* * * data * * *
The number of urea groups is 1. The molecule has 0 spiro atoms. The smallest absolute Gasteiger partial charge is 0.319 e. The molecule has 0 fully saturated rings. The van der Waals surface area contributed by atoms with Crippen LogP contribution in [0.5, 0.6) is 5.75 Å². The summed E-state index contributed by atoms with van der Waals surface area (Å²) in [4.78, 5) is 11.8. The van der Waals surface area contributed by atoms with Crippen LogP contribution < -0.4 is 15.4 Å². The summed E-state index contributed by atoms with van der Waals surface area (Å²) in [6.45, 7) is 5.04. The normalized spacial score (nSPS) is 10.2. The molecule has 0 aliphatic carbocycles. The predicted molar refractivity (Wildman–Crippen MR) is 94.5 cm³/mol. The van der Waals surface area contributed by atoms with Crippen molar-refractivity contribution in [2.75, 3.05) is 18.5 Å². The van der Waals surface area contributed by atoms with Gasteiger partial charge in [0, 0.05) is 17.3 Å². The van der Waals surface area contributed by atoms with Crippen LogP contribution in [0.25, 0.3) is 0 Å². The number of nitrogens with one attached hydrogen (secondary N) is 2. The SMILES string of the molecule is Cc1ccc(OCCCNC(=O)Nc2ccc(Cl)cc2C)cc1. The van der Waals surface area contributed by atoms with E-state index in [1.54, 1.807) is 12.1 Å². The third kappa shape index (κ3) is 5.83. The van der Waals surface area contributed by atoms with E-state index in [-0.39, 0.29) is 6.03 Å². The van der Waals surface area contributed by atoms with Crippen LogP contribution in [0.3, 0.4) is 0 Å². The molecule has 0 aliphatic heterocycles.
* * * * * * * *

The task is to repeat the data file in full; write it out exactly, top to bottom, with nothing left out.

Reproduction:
The number of urea groups is 1. The molecule has 0 spiro atoms. The smallest absolute Gasteiger partial charge is 0.319 e. The molecule has 0 fully saturated rings. The van der Waals surface area contributed by atoms with Crippen LogP contribution in [0.5, 0.6) is 5.75 Å². The summed E-state index contributed by atoms with van der Waals surface area (Å²) in [4.78, 5) is 11.8. The van der Waals surface area contributed by atoms with Crippen LogP contribution < -0.4 is 15.4 Å². The summed E-state index contributed by atoms with van der Waals surface area (Å²) in [6.45, 7) is 5.04. The normalized spacial score (nSPS) is 10.2. The molecule has 0 aliphatic carbocycles. The predicted molar refractivity (Wildman–Crippen MR) is 94.5 cm³/mol. The van der Waals surface area contributed by atoms with Crippen molar-refractivity contribution in [2.75, 3.05) is 18.5 Å². The van der Waals surface area contributed by atoms with Gasteiger partial charge in [0, 0.05) is 17.3 Å². The van der Waals surface area contributed by atoms with Crippen LogP contribution in [0.25, 0.3) is 0 Å². The number of nitrogens with one attached hydrogen (secondary N) is 2. The SMILES string of the molecule is Cc1ccc(OCCCNC(=O)Nc2ccc(Cl)cc2C)cc1. The van der Waals surface area contributed by atoms with E-state index in [1.54, 1.807) is 12.1 Å². The third kappa shape index (κ3) is 5.83. The van der Waals surface area contributed by atoms with E-state index in [-0.39, 0.29) is 6.03 Å². The van der Waals surface area contributed by atoms with Crippen LogP contribution in [0.3, 0.4) is 0 Å². The molecule has 0 aliphatic heterocycles.